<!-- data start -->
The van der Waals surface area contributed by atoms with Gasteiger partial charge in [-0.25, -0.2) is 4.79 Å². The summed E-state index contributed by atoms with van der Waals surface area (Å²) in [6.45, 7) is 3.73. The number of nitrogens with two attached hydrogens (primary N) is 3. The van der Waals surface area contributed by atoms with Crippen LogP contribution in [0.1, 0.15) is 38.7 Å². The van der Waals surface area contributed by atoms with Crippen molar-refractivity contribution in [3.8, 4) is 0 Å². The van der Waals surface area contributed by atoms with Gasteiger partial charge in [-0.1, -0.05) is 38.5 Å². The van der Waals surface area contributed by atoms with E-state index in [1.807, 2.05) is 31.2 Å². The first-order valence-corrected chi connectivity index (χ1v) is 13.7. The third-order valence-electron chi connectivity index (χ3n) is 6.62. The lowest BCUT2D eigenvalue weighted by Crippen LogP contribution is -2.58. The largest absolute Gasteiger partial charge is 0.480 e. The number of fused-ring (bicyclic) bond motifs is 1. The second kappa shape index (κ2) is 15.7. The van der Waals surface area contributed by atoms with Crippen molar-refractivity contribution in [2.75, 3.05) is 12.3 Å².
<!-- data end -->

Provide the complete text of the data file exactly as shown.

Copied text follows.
The van der Waals surface area contributed by atoms with Gasteiger partial charge in [-0.25, -0.2) is 4.79 Å². The summed E-state index contributed by atoms with van der Waals surface area (Å²) in [6.45, 7) is 3.73. The number of nitrogens with two attached hydrogens (primary N) is 3. The van der Waals surface area contributed by atoms with Crippen LogP contribution in [0.1, 0.15) is 38.7 Å². The van der Waals surface area contributed by atoms with Crippen molar-refractivity contribution in [3.8, 4) is 0 Å². The van der Waals surface area contributed by atoms with Gasteiger partial charge in [-0.1, -0.05) is 38.5 Å². The van der Waals surface area contributed by atoms with E-state index in [1.807, 2.05) is 31.2 Å². The first-order valence-corrected chi connectivity index (χ1v) is 13.7. The third-order valence-electron chi connectivity index (χ3n) is 6.62. The lowest BCUT2D eigenvalue weighted by Crippen LogP contribution is -2.58. The largest absolute Gasteiger partial charge is 0.480 e. The number of fused-ring (bicyclic) bond motifs is 1. The second kappa shape index (κ2) is 15.7. The van der Waals surface area contributed by atoms with Crippen molar-refractivity contribution in [2.75, 3.05) is 12.3 Å².